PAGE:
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Horton trying to forget past as he searches for game

by Matt Kalman
BOSTON -- That the Boston Bruins were led by five different goal-scorers in Tuesday's win against the Ottawa Senators was the main positive after that slump-busting victory.

However, just as important was the improved play of a key performer who didn't wind up on the score sheet.

Forward Nathan Horton still has just 2 goals, but by firing two shots on net and being in position to possibly tap the puck into an empty net during a second-period power play, Horton began to again resemble the player who finished second on the team with 26 goals last season and then scored 8 goals in the Stanley Cup Playoffs.

Horton's postseason was ended early by a concussion-causing hit from Vancouver defenseman Aaron Rome in Game 3 of the Stanley Cup Final, and his off-season workout regimen was curtailed by the recovery process from that injury, as well as a separated shoulder he had suffered earlier in the postseason.

Although Horton is fully healthy now, there still are some measures he has to take in order to be the same player he was before the hit.


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"I'm still trying to get my game back. I obviously don't feel 100 percent out there," Horton said after practice Wednesday at TD Garden. "I'm not myself, you know? I'm just trying to get that back. Last game, I thought we played better. Hopefully we can build off it.

"Obviously I just need to get my timing and stuff. I still don't feel like I'm myself out there. Like, I'm fine, but I just need to be better, obviously. That's it. I just need to be better."

Horton said he's been hit during games, and while taking contact lessens the fear of re-injury, forgetting what happened five months ago is proving tougher to get past.

"I'm only human. I do think of it," said Horton. "I think anybody else -- anybody would that was in my situation. It's not easy, obviously, but again, I'm still trying. I want to be better, and I think that's what matters."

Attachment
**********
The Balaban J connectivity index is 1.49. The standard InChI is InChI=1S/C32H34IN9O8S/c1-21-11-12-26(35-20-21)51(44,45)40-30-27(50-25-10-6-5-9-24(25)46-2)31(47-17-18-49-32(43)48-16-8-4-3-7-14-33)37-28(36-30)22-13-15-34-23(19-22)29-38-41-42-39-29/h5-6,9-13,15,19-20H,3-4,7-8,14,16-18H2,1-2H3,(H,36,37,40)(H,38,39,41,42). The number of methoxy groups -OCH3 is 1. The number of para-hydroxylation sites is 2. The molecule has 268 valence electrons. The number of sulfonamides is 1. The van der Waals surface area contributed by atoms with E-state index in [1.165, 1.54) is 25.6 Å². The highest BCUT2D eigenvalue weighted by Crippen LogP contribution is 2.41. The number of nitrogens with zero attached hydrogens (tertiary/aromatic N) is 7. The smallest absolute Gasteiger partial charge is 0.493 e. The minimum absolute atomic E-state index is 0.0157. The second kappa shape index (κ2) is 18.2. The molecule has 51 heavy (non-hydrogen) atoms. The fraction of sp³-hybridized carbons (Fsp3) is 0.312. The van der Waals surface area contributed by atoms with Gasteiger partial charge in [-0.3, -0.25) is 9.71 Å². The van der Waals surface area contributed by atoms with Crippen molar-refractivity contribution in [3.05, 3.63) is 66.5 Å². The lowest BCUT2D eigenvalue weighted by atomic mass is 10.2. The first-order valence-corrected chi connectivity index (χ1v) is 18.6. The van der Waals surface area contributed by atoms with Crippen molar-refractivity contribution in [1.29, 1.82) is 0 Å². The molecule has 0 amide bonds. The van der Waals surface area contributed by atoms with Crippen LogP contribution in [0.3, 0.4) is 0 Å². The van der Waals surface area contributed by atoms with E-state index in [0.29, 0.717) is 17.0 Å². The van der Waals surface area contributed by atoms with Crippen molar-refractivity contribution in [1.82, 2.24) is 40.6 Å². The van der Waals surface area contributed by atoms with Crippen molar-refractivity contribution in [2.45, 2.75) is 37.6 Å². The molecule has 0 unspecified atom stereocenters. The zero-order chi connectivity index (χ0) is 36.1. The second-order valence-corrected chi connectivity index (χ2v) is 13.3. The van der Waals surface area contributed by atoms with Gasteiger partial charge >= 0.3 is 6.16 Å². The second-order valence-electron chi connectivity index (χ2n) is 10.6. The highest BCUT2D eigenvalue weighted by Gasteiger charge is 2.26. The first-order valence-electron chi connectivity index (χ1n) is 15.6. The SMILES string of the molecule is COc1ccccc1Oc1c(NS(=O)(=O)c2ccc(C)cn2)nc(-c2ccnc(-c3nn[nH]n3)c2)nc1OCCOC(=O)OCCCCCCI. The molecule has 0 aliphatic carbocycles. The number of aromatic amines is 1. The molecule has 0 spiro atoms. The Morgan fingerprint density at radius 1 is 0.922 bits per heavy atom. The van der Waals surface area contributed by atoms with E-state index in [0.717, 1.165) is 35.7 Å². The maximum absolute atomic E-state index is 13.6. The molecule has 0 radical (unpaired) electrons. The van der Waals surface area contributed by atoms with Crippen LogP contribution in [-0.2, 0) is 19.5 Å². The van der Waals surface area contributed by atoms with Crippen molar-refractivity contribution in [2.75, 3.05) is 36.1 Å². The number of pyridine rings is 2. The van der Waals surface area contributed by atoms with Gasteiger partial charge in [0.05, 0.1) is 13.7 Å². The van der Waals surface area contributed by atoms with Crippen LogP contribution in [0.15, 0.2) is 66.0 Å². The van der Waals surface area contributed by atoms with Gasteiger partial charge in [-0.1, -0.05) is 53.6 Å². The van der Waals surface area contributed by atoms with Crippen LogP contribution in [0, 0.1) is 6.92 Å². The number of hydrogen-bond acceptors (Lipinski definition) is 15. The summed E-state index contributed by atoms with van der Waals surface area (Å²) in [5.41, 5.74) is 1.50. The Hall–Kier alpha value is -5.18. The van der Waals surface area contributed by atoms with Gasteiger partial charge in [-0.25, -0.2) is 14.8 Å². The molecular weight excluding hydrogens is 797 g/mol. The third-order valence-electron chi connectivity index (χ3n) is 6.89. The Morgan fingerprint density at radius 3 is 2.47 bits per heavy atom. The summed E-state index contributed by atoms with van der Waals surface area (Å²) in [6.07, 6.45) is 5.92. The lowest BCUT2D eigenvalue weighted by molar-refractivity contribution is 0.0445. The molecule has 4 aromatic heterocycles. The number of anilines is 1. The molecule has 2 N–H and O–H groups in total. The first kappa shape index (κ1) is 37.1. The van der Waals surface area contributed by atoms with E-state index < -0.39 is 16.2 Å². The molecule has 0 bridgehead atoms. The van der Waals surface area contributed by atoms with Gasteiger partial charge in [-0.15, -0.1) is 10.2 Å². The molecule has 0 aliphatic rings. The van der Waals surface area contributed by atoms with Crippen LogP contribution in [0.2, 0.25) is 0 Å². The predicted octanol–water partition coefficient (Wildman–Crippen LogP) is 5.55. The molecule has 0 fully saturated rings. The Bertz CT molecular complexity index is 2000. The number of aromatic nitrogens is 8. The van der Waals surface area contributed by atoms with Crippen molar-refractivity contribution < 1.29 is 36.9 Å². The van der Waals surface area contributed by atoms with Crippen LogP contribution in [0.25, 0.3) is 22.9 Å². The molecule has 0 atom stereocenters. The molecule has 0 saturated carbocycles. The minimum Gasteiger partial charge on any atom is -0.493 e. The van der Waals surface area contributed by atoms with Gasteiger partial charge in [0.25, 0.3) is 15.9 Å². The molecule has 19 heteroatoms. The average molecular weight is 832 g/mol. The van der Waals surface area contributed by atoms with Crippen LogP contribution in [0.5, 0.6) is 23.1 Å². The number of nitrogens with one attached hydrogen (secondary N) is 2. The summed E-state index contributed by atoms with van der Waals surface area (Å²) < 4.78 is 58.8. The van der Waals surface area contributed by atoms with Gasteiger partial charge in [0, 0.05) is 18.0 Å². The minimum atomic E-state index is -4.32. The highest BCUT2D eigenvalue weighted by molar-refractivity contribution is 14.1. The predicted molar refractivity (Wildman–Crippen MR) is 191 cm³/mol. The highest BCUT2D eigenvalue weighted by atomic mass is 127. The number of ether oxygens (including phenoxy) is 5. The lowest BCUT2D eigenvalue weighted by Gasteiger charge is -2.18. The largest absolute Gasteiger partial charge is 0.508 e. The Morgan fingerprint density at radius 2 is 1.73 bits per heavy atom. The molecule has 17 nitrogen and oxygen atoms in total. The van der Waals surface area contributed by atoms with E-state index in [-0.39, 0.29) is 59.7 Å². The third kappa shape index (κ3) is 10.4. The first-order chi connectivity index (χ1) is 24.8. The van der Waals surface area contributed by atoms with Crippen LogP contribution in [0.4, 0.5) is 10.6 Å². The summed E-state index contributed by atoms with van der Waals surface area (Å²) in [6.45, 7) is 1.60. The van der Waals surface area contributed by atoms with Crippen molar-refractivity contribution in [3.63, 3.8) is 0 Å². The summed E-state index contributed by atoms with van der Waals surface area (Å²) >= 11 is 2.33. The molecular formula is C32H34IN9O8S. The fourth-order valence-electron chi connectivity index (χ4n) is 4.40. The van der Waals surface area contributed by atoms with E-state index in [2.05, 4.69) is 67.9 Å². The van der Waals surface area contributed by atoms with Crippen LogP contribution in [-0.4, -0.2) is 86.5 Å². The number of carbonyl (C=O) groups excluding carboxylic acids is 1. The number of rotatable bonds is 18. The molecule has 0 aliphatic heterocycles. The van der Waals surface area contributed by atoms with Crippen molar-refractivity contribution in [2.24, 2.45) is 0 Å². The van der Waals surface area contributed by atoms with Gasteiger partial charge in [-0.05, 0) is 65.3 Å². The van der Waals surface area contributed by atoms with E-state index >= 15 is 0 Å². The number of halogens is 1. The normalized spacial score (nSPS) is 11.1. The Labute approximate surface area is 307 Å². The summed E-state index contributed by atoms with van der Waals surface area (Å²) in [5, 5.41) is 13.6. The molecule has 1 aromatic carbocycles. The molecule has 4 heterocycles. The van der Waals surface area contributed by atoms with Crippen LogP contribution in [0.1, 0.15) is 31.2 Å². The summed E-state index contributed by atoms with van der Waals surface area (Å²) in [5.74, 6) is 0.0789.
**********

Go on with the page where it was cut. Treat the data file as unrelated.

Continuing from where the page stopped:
Horton recently was reunited with his linemates from last season -- Milan Lucic and David Krejci. The comfort he has with them should ease his return to form. However, earlier in the week, Bruins coach Claude Julien talked about Horton and Krejci needing to raise their level of competitiveness and desire in order to help the Bruins break their three-game losing streak, which they did with the win Tuesday against the Senators.

Horton said that competitiveness has been the least of his troubles.

"I actually feel like I'm trying. I'm backchecking," he said. "I think it's all about when I get the puck, or when I don't have the puck I'm just thinking too much. When you think too much, it doesn't go the way you want it to. When you're not thinking too much, it just falls into place and good things happen. Definitely, that's what I want to get back to here."

For one night, Julien felt like he was getting what he wanted out of Horton's line, even if not much showed up on the score sheet.

"All I know is (Tuesday) he and his line played a lot better," said Julien. "They competed better, and as I said to them today, put the stat sheet aside and look at what you did. They created some chances. Looch (Lucic) scored, but Looch has been going well. The other two had their chances, they played better and that line was better for us last night. So if they continue to compete like that, it's only a matter of time until they start getting rewarded with goals and assists and everything else.

"Going back to Horts, he's had a slow start to the season. I think anybody who comes back from that who's missed that amount of time is going to be slow coming back. It's almost a natural process. You saw (Patrice) Bergeron take almost half a year, three quarters of a year, and some other guys, not just on our team, and (Marc Savard), when he came back. So there's a lot of guys that, when they're coming back from that sort of an injury, are slow to get back. Whether it's hesitation, whatever it is, it's something that we've noticed along the way."

It might be that just a goal or two more, or even a couple extra checks, will push Horton over the hump. He only has to look at Bergeron, who bounced back from three concussions to emerge as an Olympian and Selke Trophy candidate, for inspiration. Whatever it's going to take, Horton's not going to rest until he finds it and can move forward.

"Whenever it's brought up, I try to forget about it," he said of the concussion. "I definitely want to move on, and it seems like it's just kind of dragging on. People keep asking about it, so I'm going to talk about it, but obviously I don't want to talk about it. I want to forget about it, and that's it. I feel fine. Now I just want to be better."
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